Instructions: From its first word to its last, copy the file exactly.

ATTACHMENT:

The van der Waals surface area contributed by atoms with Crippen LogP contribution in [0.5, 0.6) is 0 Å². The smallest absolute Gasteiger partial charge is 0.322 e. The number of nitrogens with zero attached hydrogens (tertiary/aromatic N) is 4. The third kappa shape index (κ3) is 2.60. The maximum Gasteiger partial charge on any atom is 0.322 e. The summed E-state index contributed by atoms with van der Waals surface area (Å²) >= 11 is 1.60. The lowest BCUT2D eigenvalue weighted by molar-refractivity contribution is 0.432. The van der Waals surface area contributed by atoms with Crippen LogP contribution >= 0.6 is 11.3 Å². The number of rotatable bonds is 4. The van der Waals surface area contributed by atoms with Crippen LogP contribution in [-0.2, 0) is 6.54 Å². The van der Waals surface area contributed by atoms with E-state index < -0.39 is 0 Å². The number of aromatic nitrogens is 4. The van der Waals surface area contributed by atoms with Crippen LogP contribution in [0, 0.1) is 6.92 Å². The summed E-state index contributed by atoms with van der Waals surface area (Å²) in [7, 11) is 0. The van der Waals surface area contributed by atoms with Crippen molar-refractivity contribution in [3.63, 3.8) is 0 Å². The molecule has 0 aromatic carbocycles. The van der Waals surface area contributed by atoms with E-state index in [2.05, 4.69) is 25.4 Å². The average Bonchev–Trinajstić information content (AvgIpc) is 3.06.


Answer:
The van der Waals surface area contributed by atoms with Crippen LogP contribution in [0.5, 0.6) is 0 Å². The smallest absolute Gasteiger partial charge is 0.322 e. The number of nitrogens with zero attached hydrogens (tertiary/aromatic N) is 4. The third kappa shape index (κ3) is 2.60. The maximum Gasteiger partial charge on any atom is 0.322 e. The summed E-state index contributed by atoms with van der Waals surface area (Å²) >= 11 is 1.60. The lowest BCUT2D eigenvalue weighted by molar-refractivity contribution is 0.432. The van der Waals surface area contributed by atoms with Crippen LogP contribution >= 0.6 is 11.3 Å². The number of rotatable bonds is 4. The van der Waals surface area contributed by atoms with Crippen LogP contribution in [-0.2, 0) is 6.54 Å². The van der Waals surface area contributed by atoms with E-state index < -0.39 is 0 Å². The number of aromatic nitrogens is 4. The van der Waals surface area contributed by atoms with Crippen LogP contribution in [0, 0.1) is 6.92 Å². The summed E-state index contributed by atoms with van der Waals surface area (Å²) in [7, 11) is 0. The van der Waals surface area contributed by atoms with Crippen molar-refractivity contribution in [3.63, 3.8) is 0 Å². The molecule has 0 aromatic carbocycles. The van der Waals surface area contributed by atoms with E-state index in [2.05, 4.69) is 25.4 Å². The average Bonchev–Trinajstić information content (AvgIpc) is 3.06.